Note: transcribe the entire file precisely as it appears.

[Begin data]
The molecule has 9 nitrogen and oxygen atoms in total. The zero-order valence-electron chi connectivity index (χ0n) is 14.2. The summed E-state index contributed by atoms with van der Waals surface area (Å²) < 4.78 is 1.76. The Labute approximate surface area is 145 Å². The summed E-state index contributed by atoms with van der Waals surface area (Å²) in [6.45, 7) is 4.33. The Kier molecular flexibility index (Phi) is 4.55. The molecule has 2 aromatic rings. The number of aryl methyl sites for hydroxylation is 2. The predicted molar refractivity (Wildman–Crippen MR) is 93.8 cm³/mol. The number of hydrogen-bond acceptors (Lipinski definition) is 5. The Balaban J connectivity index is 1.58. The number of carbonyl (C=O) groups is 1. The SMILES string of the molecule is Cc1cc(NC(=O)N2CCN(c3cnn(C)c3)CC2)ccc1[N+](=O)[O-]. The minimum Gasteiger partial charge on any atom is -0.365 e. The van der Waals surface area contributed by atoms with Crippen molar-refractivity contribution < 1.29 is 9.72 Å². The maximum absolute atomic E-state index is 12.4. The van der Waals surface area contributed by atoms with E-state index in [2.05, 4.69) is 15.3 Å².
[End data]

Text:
The molecule has 9 nitrogen and oxygen atoms in total. The zero-order valence-electron chi connectivity index (χ0n) is 14.2. The summed E-state index contributed by atoms with van der Waals surface area (Å²) < 4.78 is 1.76. The Labute approximate surface area is 145 Å². The summed E-state index contributed by atoms with van der Waals surface area (Å²) in [6.45, 7) is 4.33. The Kier molecular flexibility index (Phi) is 4.55. The molecule has 2 aromatic rings. The number of aryl methyl sites for hydroxylation is 2. The predicted molar refractivity (Wildman–Crippen MR) is 93.8 cm³/mol. The number of hydrogen-bond acceptors (Lipinski definition) is 5. The Balaban J connectivity index is 1.58. The number of carbonyl (C=O) groups is 1. The SMILES string of the molecule is Cc1cc(NC(=O)N2CCN(c3cnn(C)c3)CC2)ccc1[N+](=O)[O-]. The minimum Gasteiger partial charge on any atom is -0.365 e. The van der Waals surface area contributed by atoms with Crippen molar-refractivity contribution < 1.29 is 9.72 Å². The maximum absolute atomic E-state index is 12.4. The van der Waals surface area contributed by atoms with E-state index in [2.05, 4.69) is 15.3 Å².